Kidney, epithelium and connective tissue
This image shows simple cuboidal epithelium forming the many tubules which comprise the medulla of the kidney.
The kidney has the basic organization of a compound gland, but specialized to exaggerate the function of the glandular ducts.
Each functional unit of the kidney begins with a glomerulus into which blood plasma is filtered. The filtrate drains into a long tubule, along which various components of the fluid are actively or passively resorbed, leaving only waste and excess to be excreted as urine.
Two distinctly different types of cuboidal epithelium are evident in this image.
Cuboidal epithelial cells with eosinophilic (i.e., pink) cytoplasm belong to the ascending limb of the loop of Henle.
Cuboidal epithelial cells with relatively unstained (i.e, pale) cytoplasm belong to collecting ducts, which are larger than the tubules of the loop of Henle.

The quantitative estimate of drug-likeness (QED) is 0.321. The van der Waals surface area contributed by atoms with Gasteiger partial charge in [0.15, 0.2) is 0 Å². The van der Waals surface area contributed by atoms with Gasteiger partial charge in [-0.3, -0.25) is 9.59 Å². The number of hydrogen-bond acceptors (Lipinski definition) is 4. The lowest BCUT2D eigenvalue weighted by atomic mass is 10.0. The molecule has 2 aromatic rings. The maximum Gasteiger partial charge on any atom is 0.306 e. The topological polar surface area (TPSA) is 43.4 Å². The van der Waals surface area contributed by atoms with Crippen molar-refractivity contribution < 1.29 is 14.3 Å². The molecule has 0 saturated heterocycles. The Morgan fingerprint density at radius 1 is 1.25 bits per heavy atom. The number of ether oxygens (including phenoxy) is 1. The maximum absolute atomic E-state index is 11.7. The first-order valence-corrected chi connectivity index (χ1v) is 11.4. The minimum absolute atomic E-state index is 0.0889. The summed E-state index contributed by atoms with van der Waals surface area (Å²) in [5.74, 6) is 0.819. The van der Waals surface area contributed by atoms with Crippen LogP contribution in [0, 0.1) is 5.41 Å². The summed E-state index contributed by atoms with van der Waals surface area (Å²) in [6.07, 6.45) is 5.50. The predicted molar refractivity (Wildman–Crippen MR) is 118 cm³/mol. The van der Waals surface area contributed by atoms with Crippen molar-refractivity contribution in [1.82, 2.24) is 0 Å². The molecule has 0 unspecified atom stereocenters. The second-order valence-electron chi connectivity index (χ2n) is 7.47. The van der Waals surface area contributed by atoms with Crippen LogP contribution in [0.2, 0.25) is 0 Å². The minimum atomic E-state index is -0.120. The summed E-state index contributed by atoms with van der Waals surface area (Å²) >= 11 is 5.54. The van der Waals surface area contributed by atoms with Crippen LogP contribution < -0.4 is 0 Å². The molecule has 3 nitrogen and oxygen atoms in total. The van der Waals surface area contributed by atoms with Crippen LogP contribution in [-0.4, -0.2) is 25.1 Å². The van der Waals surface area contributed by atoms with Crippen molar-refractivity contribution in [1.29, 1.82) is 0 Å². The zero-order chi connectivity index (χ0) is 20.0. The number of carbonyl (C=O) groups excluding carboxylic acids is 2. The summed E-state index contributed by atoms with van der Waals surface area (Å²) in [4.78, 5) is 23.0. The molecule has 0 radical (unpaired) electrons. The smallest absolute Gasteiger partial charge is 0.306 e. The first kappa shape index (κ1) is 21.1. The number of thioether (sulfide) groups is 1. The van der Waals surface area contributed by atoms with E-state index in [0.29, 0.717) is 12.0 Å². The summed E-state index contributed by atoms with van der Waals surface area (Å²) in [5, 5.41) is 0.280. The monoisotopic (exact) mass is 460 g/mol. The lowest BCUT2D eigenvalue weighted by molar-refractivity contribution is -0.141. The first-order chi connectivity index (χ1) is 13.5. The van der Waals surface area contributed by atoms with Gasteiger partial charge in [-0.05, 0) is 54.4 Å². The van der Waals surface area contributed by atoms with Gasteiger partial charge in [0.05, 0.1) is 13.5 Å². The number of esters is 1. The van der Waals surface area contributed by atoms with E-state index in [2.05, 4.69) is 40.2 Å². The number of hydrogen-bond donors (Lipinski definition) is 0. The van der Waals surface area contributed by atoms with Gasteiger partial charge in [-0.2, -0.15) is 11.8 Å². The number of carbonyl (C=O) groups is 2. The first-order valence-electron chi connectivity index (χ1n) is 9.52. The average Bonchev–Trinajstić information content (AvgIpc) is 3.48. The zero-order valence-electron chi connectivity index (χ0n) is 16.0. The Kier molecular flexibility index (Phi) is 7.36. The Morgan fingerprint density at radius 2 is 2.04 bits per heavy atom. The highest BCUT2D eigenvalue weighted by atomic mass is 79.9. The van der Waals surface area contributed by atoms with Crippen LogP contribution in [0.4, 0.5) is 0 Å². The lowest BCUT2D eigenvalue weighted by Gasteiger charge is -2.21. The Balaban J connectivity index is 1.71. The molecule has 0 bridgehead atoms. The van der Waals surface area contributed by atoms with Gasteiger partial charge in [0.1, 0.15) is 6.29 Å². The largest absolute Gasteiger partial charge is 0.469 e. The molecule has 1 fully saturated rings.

A third type of tubule may also be noticed, lined by simple squamous epithelium. This represents the descending limb of the loop of Henle.
Connective tissue within the kidney is limited to an inconspicuous stroma which invests each tubule and the associated blood vessels.
In this specimen, it is difficult to distinguish whether the various flattened or elongated stromal nuclei (accentuated in the thumbnail image at left) belong to connective tissue fibroblasts or to capillary endothelial cells, but they are clearly distinct from the round to oval nuclei of the tubule epithelium.
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Last updated: 3 June 2003 / dgk